Do you have complicated feelings about Thanksgiving? Maybe your ancestors were among this continent’s indigenous peoples, and you have good reason to be rankled by thoughts of newly arrived English colonists feasting on Wamapanoag-procured venison, roasted wild turkey, and stores of indigenous corn. Or maybe Thanksgiving marks the beginning of a holiday season that brings with it the intricate emotional challenges of memory, home and family.
From This Story
If you’re someone who feels a sense of angst, foreboding, or misery about this time of year, take heart: American history is on your side.
The truth of our history is that only a small minority of the early English immigrants to this country would have been celebrating as the New England Puritans did at the first Thanksgiving feast in 1621.
A thousand miles south, in Virginia and the Carolinas, the mood and the menu would have been drastically different—had there ever been a Thanksgiving there. Richard Frethorne, an indentured servant in the Virginia colony during the 1620s, wrote in a letter: “Since I came out of the ship, I never ate anything but peas, and loblollie (that is, water gruel).”
And don’t imagine for a second that those peas Frethorne was gobbling down were of the lovely, tender green garden variety dotted with butter. No, in the 1620s, Frethorne and his friends would have subsisted on a grey field pea resembling a lentil.
“As for deer or venison,” Frethorne wrote , “I never saw any since I came into this land. There is indeed some fowl, but we are not allowed to go and get it, but must work hard both early and late for a mess of water gruel and a mouthful of bread and beef.”
Frethorne’s letter is a rare surviving document reflecting the circumstances of the majority of English colonists who came to North America in the 17th century. The New England Puritans, after all, comprised only 15 to 20 percent of early English colonial migration.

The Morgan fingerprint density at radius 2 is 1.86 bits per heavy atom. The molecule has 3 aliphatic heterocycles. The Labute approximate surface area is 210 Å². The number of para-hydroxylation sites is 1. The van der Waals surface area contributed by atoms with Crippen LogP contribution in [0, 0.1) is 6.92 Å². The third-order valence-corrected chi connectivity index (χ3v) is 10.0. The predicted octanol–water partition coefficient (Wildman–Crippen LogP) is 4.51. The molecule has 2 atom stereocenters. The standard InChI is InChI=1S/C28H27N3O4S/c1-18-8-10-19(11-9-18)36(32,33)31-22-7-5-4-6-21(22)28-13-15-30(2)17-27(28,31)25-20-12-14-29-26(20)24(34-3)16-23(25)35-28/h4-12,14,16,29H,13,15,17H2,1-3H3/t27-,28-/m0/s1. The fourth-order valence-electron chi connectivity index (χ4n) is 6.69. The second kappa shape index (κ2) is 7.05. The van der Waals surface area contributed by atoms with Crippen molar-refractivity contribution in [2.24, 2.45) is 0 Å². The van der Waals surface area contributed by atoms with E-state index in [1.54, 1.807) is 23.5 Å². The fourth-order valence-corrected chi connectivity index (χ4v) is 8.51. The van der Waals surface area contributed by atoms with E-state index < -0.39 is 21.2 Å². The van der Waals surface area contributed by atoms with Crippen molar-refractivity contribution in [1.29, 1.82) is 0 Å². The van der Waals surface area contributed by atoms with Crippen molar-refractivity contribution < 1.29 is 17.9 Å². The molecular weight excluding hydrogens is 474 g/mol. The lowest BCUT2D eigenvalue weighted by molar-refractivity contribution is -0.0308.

Not only did the majority of English colonial migrants eat worse than the Puritans, but also their prayers (had they said any) would have sounded decidedly less thankful.
“People cry out day and night,” Frethorne wrote, “Oh! That they were in England without their limbs—and would not care to lose any limb to be in England again, yea though they beg from door to door.”
English migrants in Virginia had good reason not to feel grateful. Most came unfree, pushed out of England by economic forces that privatized shared pastures and farmlands and pushed up the prices of basic necessities. By the 17th century, more than half of the English peasantry was landless. The price of food shot up 600 percent, and firewood by 1,500 percent.
Many peasants who were pushed off their homelands built makeshift settlements in the forests, earning reputations as criminals and thieves. Others moved to the cities, and when the cities proved no kinder, they signed contracts promising seven years of hard labor in exchange for the price of passage to the Americas, and were boarded onto boats.
A trip to Virginia cost Frethorne and others like him six months salary and took about 10 weeks. One quarter to one half of new arrivals to Virginia and the Carolinas died within one year due to diseases like dysentery, typhoid, and malaria. Others succumbed to the strain of hard labor in a new climate and a strange place—an adjustment process the English described as “seasoning.” Only 7 percent of indentures claimed the land that they had been promised.
Most of these common English migrants did not read or write, so vivid and revealing letters like Frethorne’s are rare. But in the research for my book Why We Left: Songs and Stories from America’s First Immigrants, I learned how English migrants viewed their situation through the songs they sang about the voyage across the Atlantic Ocean. Those songs survived hundreds of years by word of mouth before they were written down in the 20th century.
These were not songs of thankfulness—not by a long shot. They were ballads full of ghastly scenes of the rejection, betrayal, cruelty, murder, and environmental ruin that had driven them out of England -- and of the seductive but false promises that drew them to America. These 17th-century songs planted the seeds for a new American genre of murder and hard luck ballads that was later picked up and advanced by singers like Johnny Cash, whose ancestors, like mine, were among those early hard luck migrants from England to America.
So if you find yourself a little blue this holiday season, take your marshmallow-topped sweet potatoes with a liberal dose of the Man In Black, and reassure yourself that you are a part of a long, long American tradition.
Joanna Brooks is Associate Dean of Graduate and Research Affairs at San Diego State University and author of Why We Left: Untold Stories and Songs of America’s First Immigrants (Minnesota, 2013). She wrote this for Zocalo Public Square.